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Therock
August 2nd, 2016, 07:47 PM
Here's a question, or I suppose two- why is it that bailing off in Trainz has never worked as intended?

In the real world when you set air on the automatic brake valve that applies the brakes on the locomotives as well as the entire consist. In an effort to prevent slack run-in a good engineer would actuate the independent brake valve so that the locomotive's brakes remain released while the rest of the train sets up with whatever reduction was made to the equalizing reservoir. After this actuation occurs the brakes on the locomotive stay [B]released until more air is set on the automatic valve, in which case, again, in an effort to keep the slack stretched a good engineer would bail off.

So why is it that in literally every single version of trainz when the train brakes are applied, and you press z or whatever you have set to actuate your independent valve, it kicks off the engine brakes yay great good job... then about 4 seconds later they start coming back on? You have to keep mashing the bail off key every so often to make sure your train doesn't run into you which isn't how the whole system works at all. This is something that has never worked correctly and I'm wondering why it's never been fixed or even addressed properly.

Can we ever expect to see a correct bail-off feature in Trainz?

EverTrainz
August 2nd, 2016, 09:30 PM
Can we ever expect to see vacuum brakes in Trainz?

S301
August 6th, 2016, 12:46 AM
Here's a question, or I suppose two- why is it that bailing off in Trainz has never worked as intended?

In the real world when you set air on the automatic brake valve that applies the brakes on the locomotives as well as the entire consist. In an effort to prevent slack run-in a good engineer would actuate the independent brake valve so that the locomotive's brakes remain released while the rest of the train sets up with whatever reduction was made to the equalizing reservoir. After this actuation occurs the brakes on the locomotive stay [B]released until more air is set on the automatic valve, in which case, again, in an effort to keep the slack stretched a good engineer would bail off.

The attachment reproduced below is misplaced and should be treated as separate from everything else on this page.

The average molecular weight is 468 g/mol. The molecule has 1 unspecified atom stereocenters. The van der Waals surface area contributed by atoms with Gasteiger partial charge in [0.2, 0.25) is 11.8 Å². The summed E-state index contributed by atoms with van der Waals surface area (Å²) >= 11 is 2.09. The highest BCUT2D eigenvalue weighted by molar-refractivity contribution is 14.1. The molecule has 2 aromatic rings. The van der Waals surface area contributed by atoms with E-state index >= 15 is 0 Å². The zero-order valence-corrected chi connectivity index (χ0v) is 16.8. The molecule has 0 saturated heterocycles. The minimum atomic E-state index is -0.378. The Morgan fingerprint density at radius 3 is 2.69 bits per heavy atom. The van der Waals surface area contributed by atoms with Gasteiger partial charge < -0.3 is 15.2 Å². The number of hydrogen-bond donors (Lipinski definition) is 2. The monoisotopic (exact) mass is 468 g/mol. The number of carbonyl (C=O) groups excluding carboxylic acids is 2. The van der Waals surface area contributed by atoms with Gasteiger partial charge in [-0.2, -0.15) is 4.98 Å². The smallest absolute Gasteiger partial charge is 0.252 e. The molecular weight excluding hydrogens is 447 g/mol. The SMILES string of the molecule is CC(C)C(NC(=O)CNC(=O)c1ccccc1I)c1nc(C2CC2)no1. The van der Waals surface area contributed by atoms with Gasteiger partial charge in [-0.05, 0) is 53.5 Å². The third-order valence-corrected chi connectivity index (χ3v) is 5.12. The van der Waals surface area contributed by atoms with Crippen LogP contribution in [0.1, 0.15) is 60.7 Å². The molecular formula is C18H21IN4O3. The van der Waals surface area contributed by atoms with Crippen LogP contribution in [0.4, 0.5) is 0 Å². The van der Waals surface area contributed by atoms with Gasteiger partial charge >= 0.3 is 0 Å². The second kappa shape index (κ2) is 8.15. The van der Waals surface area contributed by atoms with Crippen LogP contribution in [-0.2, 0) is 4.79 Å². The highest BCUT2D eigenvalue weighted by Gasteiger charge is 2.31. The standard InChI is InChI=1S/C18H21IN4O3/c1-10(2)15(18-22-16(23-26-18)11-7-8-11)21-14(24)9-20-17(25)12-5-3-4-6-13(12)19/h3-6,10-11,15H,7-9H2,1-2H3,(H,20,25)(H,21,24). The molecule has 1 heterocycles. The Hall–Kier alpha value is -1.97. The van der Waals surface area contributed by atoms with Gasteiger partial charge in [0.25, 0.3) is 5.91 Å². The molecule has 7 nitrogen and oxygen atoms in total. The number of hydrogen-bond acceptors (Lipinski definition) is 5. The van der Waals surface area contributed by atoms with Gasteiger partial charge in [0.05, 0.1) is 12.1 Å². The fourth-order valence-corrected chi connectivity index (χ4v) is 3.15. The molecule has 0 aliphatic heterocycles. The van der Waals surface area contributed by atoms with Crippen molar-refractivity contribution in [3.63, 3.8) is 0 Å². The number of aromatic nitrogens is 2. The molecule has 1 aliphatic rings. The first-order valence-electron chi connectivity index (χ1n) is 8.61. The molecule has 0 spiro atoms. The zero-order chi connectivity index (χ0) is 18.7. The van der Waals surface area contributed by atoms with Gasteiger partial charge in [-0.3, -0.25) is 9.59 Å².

So why is it that in literally every single version of trainz when the train brakes are applied, and you press z or whatever you have set to actuate your independent valve, it kicks off the engine brakes yay great good job... then about 4 seconds later they start coming back on? You have to keep mashing the bail off key every so often to make sure your train doesn't run into you which isn't how the whole system works at all. This is something that has never worked correctly and I'm wondering why it's never been fixed or even addressed properly.

Can we ever expect to see a correct bail-off feature in Trainz?

Would this not depend on the type of locomotive in use? On many locos, when you push down on the independent brake (or pull on the bail off valve), it is sprung to close when you release it. Would the triple valve not then push air back into the brake cylinders in this situation? I don't currently have access to any westinghouse books that might cover this subject, so am not sure off hand, however this is the impression I get on how it works.

Regards
Zec

Therock
August 6th, 2016, 03:31 PM
Would this not depend on the type of locomotive in use? On many locos, when you push down on the independent brake (or pull on the bail off valve), it is sprung to close when you release it. Would the triple valve not then push air back into the brake cylinders in this situation? I don't currently have access to any westinghouse books that might cover this subject, so am not sure off hand, however this is the impression I get on how it works.

Regards
Zec
I'm talking in particular about 26L brake equipment, though many if not all other Westinghouse setups similar to the 26L operate in a similar manner with regards to bailing off. I too don't have access to books that say either way but the book I do have regarding 26L equipment [which it would be fair to say most North American locomotives as well as many exports at the least are equipped with] states nothing beyond "To make an independent release of an automatic brake application, depress the independent brake valve handle." I've never heard of a prototype instance with Westinghouse equipment where after bailing off, the independent brakes actually set up again on their own. Any time I operate the brakes on our Alco which has a 26C stand bailing off keeps the brakes off on the engine until more air is applied to the train brakes. I'm certain if you asked anyone else who operates the real thing they would say the same.